• Unity Explained: A Look at Ubuntu’s Default Desktop Environment

    Ubuntu is the most well-known version of Linux around. It’s how millions of people have discovered Linux for the first time, and continues to draw new users into the world of open source operating systems. So the interface Ubuntu uses is one many people are going to see.

    In this area, Ubuntu is unique. Even as a new user, rarely will you confuse the default Ubuntu desktop for something else. That’s because Ubuntu has its own interface that you can — but probably won’t — find anywhere else. It’s called Unity.

  • A Look at Ubuntu MATE 16.04.2 LTS for Raspberry Pi

    Installing Ubuntu MATE onto my Raspberry Pi 3 was straight forward. You can easily use Etcher to write the image to a microSD card, the partition is automatically resized to fill your microSD card when the pi is powered up for the first time, and then you are sent through a typical guided installer. Installation takes several minutes and finally the system reboots and you arrive at the desktop. A Welcome app provides some good information on Ubuntu MATE, including a section specific for the Raspberry Pi.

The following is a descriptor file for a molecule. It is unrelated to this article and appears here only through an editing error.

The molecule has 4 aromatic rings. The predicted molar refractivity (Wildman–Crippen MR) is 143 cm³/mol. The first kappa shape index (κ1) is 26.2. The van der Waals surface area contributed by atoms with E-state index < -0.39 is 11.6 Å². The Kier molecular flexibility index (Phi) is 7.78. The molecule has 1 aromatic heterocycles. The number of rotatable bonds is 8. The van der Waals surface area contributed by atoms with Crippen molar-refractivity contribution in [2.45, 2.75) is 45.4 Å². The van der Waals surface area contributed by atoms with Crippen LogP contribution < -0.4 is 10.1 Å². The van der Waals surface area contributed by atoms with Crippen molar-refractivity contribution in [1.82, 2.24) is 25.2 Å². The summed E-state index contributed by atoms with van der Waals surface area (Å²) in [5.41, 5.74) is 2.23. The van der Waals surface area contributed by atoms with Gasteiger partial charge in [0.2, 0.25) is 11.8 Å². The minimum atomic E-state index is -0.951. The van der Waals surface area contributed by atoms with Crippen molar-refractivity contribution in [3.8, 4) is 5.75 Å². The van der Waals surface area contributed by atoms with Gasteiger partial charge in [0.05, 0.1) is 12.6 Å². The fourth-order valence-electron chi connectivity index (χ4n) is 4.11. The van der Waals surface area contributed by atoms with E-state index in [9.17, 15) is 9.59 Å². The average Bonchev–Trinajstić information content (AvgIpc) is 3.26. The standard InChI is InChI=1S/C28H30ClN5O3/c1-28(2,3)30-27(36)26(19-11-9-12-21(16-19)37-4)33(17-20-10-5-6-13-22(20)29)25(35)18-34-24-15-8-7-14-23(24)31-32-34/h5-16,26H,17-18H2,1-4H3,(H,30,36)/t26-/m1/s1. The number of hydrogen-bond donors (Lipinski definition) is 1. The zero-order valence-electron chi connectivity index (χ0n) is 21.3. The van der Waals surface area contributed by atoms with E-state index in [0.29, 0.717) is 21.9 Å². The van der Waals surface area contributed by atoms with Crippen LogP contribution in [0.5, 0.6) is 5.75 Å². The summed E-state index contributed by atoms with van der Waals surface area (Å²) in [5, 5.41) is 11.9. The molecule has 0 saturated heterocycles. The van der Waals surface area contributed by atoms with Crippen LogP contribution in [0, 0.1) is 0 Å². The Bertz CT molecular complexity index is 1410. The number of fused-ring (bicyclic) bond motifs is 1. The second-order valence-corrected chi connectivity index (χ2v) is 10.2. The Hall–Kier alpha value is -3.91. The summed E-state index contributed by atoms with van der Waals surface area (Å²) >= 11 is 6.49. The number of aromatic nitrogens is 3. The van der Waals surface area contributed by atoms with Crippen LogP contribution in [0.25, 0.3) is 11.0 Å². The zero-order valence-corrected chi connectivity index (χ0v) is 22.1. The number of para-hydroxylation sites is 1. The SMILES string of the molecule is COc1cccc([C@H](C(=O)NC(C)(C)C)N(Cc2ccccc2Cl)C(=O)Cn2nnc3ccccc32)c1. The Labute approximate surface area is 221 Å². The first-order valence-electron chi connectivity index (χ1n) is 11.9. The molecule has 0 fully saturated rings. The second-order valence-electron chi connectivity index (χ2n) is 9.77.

The Welcome app explains that the while the system is based on Ubuntu MATE and uses Ubuntu armhf base, it is in fact using the same kernel as Raspian. It also turns out that a whole set of Raspian software has been ported over such as raspi-config, rpi.gpio, sonic-pi, python-sent-hat, omxplayer, etc. I got in a very simple couple of tests that showed that GPIO control worked.

  • Zorin OS 12 Business Has Arrived [Ed: Zorin 12.1 has also just been released]

    This new release of Zorin OS Business takes advantage of the new features and enhancements in Zorin OS 12, our biggest release ever. These include an all new desktop environment, a new way to install software, entirely new desktop apps and much more. You can find more information about what’s new in Zorin OS 12 here.

GNU/Linux Events